Floridians a Bit More Confident in May
UF: After a drop in April – the only one in 2023 so far – Floridians’ consumer outlook rose modestly again in May as the state bucks national trends.
GAINESVILLE, Fla. – Florida continues to defy national trends. According to the monthly consumer sentiment study from the University of Florida’s (UF) Bureau of Economic and Business Research, consumer sentiment among Floridians inched up one-tenth of a point in May to 68.8 from a revised figure of 68.7 in April – the only month so far this year that saw a decline.
Nationally, consumer sentiment fell 4.3 points.
“Despite the ups and downs in consumer sentiment observed over the last 12 months, Florida’s consumer confidence has trended upwards, with a notable increase of 8 points in May compared to a year ago,” says Hector H. Sandoval, director of the Economic Analysis Program at UF’s Bureau of Economic and Business Research.
“This positive trend is consistent with a strong labor market and aligns well with the general decline in inflation levels since its peak in June,” says. “Nonetheless, it is worth noting that consumer confidence continues to remain at historically low levels.”
Among the five components that make up the full index, three increased and two decreased.
Current economic conditions: Floridians’ opinions about current economic conditions portrayed a slightly more optimistic outlook in May. Views of personal financial situations now compared with a year ago increased slightly by nine-tenths of a point from 62.6 to 63.5.
Similarly, opinions as to whether it’s a good time to buy a big-ticket household item such as a refrigerator or furniture increased 1.7 points from 59.6 to 61.3.
Future expectations: The three components focusing on Floridians’ attitudes about the future were mixed. Expectations of personal finances a year from now decreased slightly, three-tenths of a point, from 83.6 to 83.3.
On the other hand, expectations about U.S. economic conditions over the next year increased slightly – three-tenths of a point from 66.3 to 66.6 – but the outlook for U.S. economic conditions over the next five years dropped 2.6 points from 71.7 to 69.1.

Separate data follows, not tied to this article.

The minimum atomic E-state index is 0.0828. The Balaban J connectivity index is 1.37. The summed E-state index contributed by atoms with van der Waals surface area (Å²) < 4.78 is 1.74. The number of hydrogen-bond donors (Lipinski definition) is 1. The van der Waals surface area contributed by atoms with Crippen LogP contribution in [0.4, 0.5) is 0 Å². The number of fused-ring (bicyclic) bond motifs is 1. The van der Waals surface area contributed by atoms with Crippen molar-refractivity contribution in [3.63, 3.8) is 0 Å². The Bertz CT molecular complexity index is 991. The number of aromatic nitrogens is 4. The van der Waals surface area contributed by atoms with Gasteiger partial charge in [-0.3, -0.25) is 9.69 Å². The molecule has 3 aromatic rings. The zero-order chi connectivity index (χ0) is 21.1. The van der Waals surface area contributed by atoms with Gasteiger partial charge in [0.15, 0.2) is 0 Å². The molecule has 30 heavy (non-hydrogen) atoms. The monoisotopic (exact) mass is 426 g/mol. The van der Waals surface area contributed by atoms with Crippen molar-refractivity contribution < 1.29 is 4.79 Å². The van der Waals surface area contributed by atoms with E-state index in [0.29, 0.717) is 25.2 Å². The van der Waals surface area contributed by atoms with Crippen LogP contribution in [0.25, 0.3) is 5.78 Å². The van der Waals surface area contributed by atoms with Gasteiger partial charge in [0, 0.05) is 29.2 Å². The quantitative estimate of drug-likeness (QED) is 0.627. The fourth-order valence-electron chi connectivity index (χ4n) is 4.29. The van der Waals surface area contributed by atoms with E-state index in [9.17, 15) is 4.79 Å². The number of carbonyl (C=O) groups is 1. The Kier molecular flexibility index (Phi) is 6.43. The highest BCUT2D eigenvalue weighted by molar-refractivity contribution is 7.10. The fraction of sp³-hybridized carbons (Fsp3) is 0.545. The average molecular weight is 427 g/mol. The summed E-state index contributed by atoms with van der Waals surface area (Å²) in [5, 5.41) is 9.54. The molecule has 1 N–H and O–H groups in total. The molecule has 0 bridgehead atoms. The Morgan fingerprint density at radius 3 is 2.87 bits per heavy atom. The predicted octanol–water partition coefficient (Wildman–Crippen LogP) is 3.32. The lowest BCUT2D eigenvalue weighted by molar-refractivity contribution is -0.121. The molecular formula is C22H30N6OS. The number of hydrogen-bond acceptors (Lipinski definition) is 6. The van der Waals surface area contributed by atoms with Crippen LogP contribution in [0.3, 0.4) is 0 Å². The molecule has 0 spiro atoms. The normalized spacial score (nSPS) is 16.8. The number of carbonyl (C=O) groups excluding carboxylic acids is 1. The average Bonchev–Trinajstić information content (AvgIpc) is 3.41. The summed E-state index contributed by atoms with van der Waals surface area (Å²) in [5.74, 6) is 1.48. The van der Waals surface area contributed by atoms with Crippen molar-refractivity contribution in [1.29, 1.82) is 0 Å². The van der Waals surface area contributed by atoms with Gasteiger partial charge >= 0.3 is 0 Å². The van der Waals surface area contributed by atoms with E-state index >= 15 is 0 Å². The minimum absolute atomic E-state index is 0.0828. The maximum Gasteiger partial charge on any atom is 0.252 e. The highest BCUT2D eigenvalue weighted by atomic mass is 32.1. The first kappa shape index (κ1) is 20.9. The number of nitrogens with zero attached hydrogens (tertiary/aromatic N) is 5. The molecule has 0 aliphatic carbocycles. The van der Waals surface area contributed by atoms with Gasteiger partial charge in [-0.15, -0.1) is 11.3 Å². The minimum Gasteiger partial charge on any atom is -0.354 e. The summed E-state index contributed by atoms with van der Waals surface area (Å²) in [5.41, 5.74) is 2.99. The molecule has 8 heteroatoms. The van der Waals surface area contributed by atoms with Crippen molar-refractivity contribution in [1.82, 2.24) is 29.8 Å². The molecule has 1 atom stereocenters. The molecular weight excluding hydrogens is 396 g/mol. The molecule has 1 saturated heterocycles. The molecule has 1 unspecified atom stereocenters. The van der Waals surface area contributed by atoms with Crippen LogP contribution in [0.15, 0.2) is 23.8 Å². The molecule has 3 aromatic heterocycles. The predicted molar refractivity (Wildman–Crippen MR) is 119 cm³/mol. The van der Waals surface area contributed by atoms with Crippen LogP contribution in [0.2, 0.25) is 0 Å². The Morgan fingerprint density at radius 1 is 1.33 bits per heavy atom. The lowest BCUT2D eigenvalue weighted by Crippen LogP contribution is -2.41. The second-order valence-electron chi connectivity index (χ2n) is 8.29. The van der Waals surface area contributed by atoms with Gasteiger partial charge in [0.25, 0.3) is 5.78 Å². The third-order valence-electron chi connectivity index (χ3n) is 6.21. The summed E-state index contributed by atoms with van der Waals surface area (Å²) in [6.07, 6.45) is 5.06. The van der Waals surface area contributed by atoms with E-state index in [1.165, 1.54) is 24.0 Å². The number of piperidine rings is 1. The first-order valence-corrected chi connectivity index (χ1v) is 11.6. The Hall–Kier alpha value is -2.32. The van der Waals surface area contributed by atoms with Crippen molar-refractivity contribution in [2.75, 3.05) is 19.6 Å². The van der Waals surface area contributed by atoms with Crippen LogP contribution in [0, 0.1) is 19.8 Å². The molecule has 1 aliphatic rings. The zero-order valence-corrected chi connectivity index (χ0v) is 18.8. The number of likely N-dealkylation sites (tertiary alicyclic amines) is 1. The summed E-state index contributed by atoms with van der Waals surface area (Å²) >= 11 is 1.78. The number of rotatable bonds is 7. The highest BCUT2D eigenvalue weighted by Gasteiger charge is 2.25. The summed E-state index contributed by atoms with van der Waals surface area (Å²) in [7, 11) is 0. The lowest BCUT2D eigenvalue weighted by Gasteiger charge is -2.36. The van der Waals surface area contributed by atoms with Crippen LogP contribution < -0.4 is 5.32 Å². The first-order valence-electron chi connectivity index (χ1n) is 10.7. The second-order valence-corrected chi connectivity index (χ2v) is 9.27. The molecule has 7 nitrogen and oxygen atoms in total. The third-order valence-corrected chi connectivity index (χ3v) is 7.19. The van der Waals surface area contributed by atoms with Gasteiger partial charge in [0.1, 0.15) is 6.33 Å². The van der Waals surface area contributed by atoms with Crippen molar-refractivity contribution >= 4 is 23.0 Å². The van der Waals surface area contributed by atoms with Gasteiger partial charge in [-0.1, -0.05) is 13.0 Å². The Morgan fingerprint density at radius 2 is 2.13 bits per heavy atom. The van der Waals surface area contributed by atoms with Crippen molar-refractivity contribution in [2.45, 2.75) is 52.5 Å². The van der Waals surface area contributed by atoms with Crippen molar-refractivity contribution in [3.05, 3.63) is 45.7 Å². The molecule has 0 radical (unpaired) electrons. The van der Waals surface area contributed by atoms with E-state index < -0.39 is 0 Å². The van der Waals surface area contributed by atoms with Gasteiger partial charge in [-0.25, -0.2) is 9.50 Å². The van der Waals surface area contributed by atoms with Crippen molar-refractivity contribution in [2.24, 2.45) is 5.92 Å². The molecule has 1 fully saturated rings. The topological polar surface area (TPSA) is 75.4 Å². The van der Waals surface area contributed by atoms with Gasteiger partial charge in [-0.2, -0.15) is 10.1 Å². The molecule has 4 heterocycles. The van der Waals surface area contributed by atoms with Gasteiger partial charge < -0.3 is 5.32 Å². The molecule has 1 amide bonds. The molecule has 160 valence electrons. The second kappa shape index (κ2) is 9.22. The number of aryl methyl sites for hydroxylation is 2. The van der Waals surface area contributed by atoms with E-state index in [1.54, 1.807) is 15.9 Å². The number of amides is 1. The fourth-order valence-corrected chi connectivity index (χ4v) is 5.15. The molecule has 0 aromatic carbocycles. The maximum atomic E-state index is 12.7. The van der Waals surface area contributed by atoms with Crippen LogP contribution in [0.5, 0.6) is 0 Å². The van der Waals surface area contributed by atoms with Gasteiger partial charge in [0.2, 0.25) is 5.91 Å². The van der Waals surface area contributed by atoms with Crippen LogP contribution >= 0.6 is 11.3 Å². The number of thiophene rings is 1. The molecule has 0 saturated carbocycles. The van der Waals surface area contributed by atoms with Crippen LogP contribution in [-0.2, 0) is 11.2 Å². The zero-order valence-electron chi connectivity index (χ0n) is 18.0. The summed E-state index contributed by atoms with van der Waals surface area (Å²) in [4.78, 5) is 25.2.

Florida’s labor market has remained robust, with strong demand for workers and a consistently low unemployment rate, according to the report. In April, the state’s unemployment rate held steady at 2.6% for the fourth consecutive month, which is lower than the national rate. Moreover, the leisure and hospitality industry showed the largest percent change in job gains over the year, experiencing and increase of 7.3%.
“Despite concerns about persistent inflation, the recent turmoil in the banking sector and the possibility of further interest rate hikes, we anticipate that consumer confidence among Floridians will continue to trend upward in the months ahead,” says Sandoval. “This is based on the expectation that Florida’s tourism industry will experience an increase in demand during the upcoming summer season.”
Sandoval adds a caveat, however, saying that outlook “may change drastically if the debt-ceiling standoff fails to be resolved and payments on U.S. government debt are not made.”
The index used by UF researchers is benchmarked to 1966, which means a value of 100 represents the same level of confidence for that year. The lowest index possible is a 2, the highest is 150.
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